Launch of the Bowel Cancer Screening Alliance

A new Bowel Cancer Screening Alliance (BCSA), based at the University of Melbourne, has been launched by Federal Assistant Minister for Health and Aged Care Ged Kearney, and will investigate ways to increase life-saving cancer screening in Australians.

Launched with a $5 million grant from the National Health and Medical Research Council (NHMRC), the alliance brings together leading experts from 13 institutes Australia-wide to develop and test modifications to the National Bowel Cancer Screening Program (NBCSP).

Experts estimate more than three million eligible Australians are not participating in the free, world-class screening program, and the Alliance will investigate if there are new ways to encourage Australians to take part.

The NBCSP recommends bowel cancer screening for Australians aged 50-74 every two years, and free home test kits are posted to eligible Australians.

Of the 5.8 million people invited to screen in 2019/20, only 43.8 per cent (or 2.5 million) people completed and returned the kits.

Professor Mark Jenkins, BCSA and University of Melbourne Chief Investigator, said bowel cancer causes more deaths than breast cancer and more deaths than prostate cancer, despite being more preventable by screening.

“Bowel cancer can be successfully treated in 99 per cent of cases if it is caught early,” Professor Jenkins said.

“By increasing participation even by 20 percent, we can prevent an additional 37,000 bowel cancers and 25,000 bowel cancer deaths over the next 25 years – which is equivalent to saving 20 lives a week.”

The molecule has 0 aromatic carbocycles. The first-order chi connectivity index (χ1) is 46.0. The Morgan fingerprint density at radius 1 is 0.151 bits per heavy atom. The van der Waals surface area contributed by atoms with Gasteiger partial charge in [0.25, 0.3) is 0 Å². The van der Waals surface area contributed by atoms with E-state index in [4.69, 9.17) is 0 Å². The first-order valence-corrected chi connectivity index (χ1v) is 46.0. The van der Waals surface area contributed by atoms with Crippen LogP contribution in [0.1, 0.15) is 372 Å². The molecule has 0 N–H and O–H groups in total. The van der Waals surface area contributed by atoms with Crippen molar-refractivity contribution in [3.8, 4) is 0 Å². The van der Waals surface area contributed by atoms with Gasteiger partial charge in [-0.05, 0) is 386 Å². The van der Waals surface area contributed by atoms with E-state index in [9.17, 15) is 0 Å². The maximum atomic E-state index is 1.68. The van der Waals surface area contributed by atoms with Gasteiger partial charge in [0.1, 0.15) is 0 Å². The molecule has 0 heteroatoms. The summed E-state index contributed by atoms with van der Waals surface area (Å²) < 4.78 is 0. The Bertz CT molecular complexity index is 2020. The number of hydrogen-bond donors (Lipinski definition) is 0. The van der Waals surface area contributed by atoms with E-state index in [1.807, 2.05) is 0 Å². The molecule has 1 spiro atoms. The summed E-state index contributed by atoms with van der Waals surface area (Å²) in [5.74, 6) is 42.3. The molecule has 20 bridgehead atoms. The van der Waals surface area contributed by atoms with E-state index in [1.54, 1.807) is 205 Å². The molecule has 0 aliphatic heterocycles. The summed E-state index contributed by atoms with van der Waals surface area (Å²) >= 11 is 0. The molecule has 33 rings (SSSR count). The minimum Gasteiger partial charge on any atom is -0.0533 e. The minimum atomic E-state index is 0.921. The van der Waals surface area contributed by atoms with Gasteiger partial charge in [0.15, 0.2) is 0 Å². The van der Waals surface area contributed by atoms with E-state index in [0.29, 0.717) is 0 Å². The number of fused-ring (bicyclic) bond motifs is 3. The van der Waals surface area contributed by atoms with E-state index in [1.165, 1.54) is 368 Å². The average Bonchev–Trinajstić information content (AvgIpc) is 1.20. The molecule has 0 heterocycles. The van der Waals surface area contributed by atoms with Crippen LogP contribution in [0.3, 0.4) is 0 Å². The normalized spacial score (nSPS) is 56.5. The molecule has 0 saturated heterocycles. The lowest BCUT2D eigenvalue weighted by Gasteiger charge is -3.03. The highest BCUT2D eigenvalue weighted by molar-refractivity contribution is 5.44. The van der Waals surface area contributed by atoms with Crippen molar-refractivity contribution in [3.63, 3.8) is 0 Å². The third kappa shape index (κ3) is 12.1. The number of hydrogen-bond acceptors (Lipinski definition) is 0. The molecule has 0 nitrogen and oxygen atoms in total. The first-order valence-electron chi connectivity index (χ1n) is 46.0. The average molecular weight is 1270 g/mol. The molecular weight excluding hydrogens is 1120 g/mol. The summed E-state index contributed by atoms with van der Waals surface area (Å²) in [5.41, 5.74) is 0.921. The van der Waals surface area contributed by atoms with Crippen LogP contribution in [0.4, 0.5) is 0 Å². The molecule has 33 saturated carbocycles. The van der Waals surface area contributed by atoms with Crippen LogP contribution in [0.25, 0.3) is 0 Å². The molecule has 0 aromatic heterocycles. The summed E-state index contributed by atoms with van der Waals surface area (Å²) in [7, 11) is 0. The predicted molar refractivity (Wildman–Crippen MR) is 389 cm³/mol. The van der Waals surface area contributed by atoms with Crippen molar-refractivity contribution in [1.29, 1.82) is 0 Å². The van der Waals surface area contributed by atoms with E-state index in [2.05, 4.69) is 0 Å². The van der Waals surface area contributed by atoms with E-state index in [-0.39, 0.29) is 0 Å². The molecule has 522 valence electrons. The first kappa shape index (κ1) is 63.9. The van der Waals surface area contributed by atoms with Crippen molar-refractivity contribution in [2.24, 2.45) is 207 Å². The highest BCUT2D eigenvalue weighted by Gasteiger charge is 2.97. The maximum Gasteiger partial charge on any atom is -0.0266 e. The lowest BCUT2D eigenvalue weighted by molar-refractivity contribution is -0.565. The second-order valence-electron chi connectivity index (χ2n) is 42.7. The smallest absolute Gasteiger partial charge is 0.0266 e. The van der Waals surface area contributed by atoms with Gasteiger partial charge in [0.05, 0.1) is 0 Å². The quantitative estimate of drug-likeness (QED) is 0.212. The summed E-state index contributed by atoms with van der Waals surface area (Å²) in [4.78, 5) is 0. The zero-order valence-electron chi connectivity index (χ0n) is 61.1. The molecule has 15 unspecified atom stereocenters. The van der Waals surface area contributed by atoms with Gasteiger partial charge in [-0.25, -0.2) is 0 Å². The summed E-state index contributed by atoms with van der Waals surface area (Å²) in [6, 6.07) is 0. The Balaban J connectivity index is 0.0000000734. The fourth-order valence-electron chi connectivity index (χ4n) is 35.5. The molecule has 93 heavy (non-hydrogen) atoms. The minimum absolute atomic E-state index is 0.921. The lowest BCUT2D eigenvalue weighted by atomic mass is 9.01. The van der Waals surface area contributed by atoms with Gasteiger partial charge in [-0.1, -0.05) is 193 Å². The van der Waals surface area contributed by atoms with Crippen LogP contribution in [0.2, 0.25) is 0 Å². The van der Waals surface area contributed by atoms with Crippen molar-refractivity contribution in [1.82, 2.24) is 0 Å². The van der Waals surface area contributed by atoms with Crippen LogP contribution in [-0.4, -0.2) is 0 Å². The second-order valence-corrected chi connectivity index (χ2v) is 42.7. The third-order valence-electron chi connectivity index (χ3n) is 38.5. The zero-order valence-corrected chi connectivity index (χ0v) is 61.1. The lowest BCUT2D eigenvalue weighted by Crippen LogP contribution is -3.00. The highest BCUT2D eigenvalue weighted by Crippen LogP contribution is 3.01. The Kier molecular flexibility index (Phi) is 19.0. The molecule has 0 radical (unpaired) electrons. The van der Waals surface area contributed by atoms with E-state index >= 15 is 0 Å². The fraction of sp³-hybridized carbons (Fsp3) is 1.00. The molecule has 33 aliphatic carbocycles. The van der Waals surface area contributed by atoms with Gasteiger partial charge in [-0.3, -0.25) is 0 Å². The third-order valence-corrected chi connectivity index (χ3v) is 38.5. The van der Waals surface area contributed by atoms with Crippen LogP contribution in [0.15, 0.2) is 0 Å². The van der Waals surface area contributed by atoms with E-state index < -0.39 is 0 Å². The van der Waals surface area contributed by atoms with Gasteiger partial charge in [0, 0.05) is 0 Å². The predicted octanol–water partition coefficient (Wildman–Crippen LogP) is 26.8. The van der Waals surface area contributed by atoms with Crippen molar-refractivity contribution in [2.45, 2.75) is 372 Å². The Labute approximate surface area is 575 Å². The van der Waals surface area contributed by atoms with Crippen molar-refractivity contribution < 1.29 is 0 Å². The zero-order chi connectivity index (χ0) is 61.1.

Professor Jenkins said researchers wanted to understand more about barriers to participation in screening,

“Research from Australia and around the world has identified barriers to people’s participation including lack of awareness of bowel cancer incidence, procrastination, fear, disgust, confusion, and cultural and language barriers,” Professor Jenkins said.

“Age, gender and where a person lives also influence participation.”

Researchers are now looking at every aspect of the design, delivery, use and return of the NBCSP home test kit, and trialling new methods to determine which works best for specific segments of the population.

Professor Jenkins said research is already underway to measure the effectiveness of new technologies, GP endorsement and design changes to the kit components and letters.

“Our participation rates are lagging behind comparable screening programs in other countries, where they actually embed research for continual improvement – this is our opportunity to catch up, with huge benefits for Australians and our healthcare system,” Professor Jenkins said.

“I acknowledge and thank the Federal Department of Health and Aged Care with whom we are working closely on this project and this collaboration will be critical to our success.”

Image left to right: Professor Mark Jenkins, The Hon Ged Kearney MP, Professor Nancy Baxter

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